In Refinery29’s Sweet Digs, we take a look inside the sometimes small, sometimes spacious homes of millennial women. Today, 25-year-old Chelsea Vien-Goetz shows off her tiny home in Saratoga County, New York, which she shares with her boyfriend.
When 25-year-old artist Chelsea Vien-Goetz realized she had the opportunity to buy a home, she took it. She had roughly $26,000 in her savings account, thanks to the sale of her grandmother’s house, and decided to find stability in a place to sleep. The one catch: She would have to buy a truly tiny home. Like, an Incredible Tiny Home.
“The first time I saw a tiny home, they looked like little hobbit houses,” Vien-Goetz says. She started designing her home with that in mind, with circular windows and a streamlined layout on graph paper. “I can’t even remember how many of those I must have made,” she says. “I thought I was drawing an 8 x 20 sized house, but I eventually realized I was drawing 8 x 18. So it was like, oh, okay, we’ll just go with that.”
Her resulting lofted space is approximately 200 square feet, with a roof deck you can climb up to, and ceilings tall enough for her 6’5 boyfriend, David. Watch the video above to see her tiny home dream come true, and read on below to learn about her growing pains.
So where were you living before you moved into the tiny home?
For the last three years or so, my boyfriend and I were living at his parent’s house, which is not far from here. We basically just lived in his bedroom, so we were very happy to be able to get our own space finally.
Can you talk a little bit more about how you saved the funds to buy your home?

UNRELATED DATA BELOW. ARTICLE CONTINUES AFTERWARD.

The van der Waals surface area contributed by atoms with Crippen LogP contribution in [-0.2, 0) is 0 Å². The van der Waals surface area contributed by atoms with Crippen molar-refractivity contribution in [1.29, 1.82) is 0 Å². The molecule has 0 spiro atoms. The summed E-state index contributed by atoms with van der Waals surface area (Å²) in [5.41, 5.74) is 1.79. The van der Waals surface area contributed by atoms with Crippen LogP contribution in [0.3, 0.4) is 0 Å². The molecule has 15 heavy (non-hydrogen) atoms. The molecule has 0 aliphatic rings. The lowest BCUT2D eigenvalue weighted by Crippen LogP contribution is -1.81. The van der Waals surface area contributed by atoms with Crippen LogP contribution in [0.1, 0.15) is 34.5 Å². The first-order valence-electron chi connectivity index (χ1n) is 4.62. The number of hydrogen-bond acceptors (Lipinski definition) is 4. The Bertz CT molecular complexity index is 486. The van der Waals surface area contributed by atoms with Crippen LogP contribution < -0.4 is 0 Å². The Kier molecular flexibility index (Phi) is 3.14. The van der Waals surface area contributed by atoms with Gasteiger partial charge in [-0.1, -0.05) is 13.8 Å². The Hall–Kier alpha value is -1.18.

How much was the home?
In total, it was $26,210. And that’s including the addition of a special water system that we got. The water system was an extra $2,500. It’s a totally off-grid system, a 500-gallon tank outside that’s hooked up to pipes on the side of the house, like PVC on the back of the house that does rainwater collection. It’s really cool, but our water unfortunately froze in the winter because it was so cold. It was brutal. So we didn’t have running water for months.
What did you do?
Thankfully, the property we’re on is owned by one of our friend’s dad. So he let us use their shower and stuff anytime we wanted. It was either that or we had to drive about 15 to 20 minutes to my boyfriend’s parents’ house to take showers. But it was really stressful; we had to get a heat gun to try to melt ice and we got hay bales as temporary skirting around the house. There was a huge learning curve, especially with that.
For the next winter, I think we definitely have more experience on handling the home, but we’re looking forward to trying to escape winter next time. You know, maybe traveling down south.
What about your electricity?
We’re hoping to get solar panels in the future, but currently, we’re hooked up on grid. We’re connected to the house that’s on the property — we parked just far enough away from the electrical source so we’re on two extension cords. It’s not super efficient, but it’s temporary.
What were some other learning curves when it came to living on your own?
It wasn’t a huge shock for me to move out because my whole life, I’ve been moving around from house to house. But we were definitely a little nervous at first. Are we gonna be able to handle the responsibility of home ownership? But honestly, I think we’ve been taking to it pretty naturally. We’re definitely being spoiled right now because we don’t have to pay rent or anything to be on the property that we’re on, which is really nice.
What does it feel like to be a homeowner?
Personally, I feel relief every day, knowing that I have somewhere finally that’s more secure than most places I’ve ever lived in. So yeah, I feel a lot of relief being in the house, knowing that we won’t have to pay the kind of rent that other people unfortunately have to.
And it’s just so exciting, finally being able to actually be a homeowner, after so many years that I’ve dreamed of it and begged the universe for it.
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